The 220,000 adult Syrian refugees can be grouped as following:
    - 37% have had job qualifications acquired in Syria recognized in Germany
    - 22% have a general education degree and want to obtain vocational job qualifications
    - 22% want to finish school to a qualifying degree and then attend university aiming for a graduate or post-graduate degree
    - 14% want to finish school to a lower (general education) degree and then obtain vocational job qualifications
    - 8% have university qualifications and intend to get a graduate or post-graduate degree
    (3% apparently fit in multiple categories, probably people with recognized job qualifications who want to switch to another field)

    Of the 36% who want to finish school to some degree, 67% are confident they will be able to do so within the next two years. Of the 36% aiming for vocational training 72% are confident for within the next two years. Of the 30% aiming for university 36% are confident to be able to do so within the next two years.

    Among adult Syrians, upon arrival 2% held a PhD degree, 16% a Bachelor or Master degree, 34% had completed secondary schooling and 40% had only primary or lower secondary education. The last category is far more pronounced among Kurdish Kurmanji speakers (than among Arab speakers) and among women (than among men).

    The confidence rates among Syrians - especially for those aiming to study - are rather high in comparison to other nationalities; among Western Balkanese, only 9% of those intending to get a university degree in Germany are confident they will be able to attend university within the next two years. Syrians, due to their higher average age (far less adolescents among them than among in particular Afghanis and Iraqis) and resulting more prevalent previous qualifications, are also far more interested in academic education than other nationalities - as a different example among the Eritrean/Somali group pretty much everyone aims for vocational training instead; Western Balkanese apparently don't aim for any kind of formal job qualifications as a general rule.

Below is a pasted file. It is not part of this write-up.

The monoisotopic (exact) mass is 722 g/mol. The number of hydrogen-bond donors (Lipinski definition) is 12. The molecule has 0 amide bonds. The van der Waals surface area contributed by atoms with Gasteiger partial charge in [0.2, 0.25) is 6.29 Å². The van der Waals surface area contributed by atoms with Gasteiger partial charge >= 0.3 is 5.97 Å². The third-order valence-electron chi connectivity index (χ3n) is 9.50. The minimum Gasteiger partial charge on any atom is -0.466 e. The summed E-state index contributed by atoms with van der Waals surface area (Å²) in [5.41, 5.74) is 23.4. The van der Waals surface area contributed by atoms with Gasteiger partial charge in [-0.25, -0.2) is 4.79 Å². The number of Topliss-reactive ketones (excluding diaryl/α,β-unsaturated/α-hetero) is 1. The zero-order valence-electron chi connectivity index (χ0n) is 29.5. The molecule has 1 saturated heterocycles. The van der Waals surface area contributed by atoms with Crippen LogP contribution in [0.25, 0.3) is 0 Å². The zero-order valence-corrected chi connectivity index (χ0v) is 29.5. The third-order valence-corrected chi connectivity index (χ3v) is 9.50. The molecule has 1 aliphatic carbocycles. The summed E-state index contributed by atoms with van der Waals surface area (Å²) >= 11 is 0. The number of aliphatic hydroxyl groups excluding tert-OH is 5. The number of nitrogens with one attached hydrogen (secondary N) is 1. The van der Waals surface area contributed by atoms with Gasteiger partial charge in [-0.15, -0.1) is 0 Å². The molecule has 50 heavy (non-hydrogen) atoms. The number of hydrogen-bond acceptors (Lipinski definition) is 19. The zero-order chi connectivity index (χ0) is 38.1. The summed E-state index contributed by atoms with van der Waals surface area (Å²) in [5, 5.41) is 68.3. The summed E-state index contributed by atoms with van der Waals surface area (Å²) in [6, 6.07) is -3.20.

Somewhat interestingly, Syrians have the highest rate of learning German; the percentage share who can speak very good German compared to arrival expanded 23-fold among them (from 1% to 23%), while e.g. among the Eritrean/Somali group it expanded 5.75-fold (from 4% to 23%) or among Western Balkanese only 2.4-fold (from 15% to 36%).

    Overall the group interviewed some 3,500 households that included 11,000 refugees for the study, chosen at random from the central foreigner register. Among these 40% were Syrians (same number as among refugees in general for that arrival timeframe). 79% of the interviewed Syrians were Arabs, 20% were Kurdish Kurmanji speakers. The refugees interviewed live throughout Germany. In total there are 300,749 Syrian refugees living in Germany who arrived during the given timeframe - out of 735,010 refugees overall who arrived in that timeframe and still lived in Germany by June 30th 2016. A refugee in this context is anyone who filed an asylum request; of those still living in Germany by then 55.1% had a asylum request process going on, 34.8% had been accepted for asylum or subsidiary protection and 10.1% had been rejected and were due for deportation once possible. The majority of these - two thirds - had arrived in 2015 alone.

    Age and gender variation among Syrians does show a distinct lack of women between age 10 and 29, although this is not particular to Syrians (or other Middle Easterners) and evident among all groups of refugees in Germany. It is notable that this also affects teenagers arriving with parents, not just young adults (with typically a 65:35 boy/girl split among teenagers arriving with parents, coming from a near 50:50 among younger children), and that this does not seem particular pronounced among Middle Easterners either - in fact the largest split among teenagers (77:23) is among Eritreans/Somalis. As such this split is likely - beyond the simplistic Eurabia mongers - sourced in both cultural gender perception and perceived endangerment of younger females on such a journey.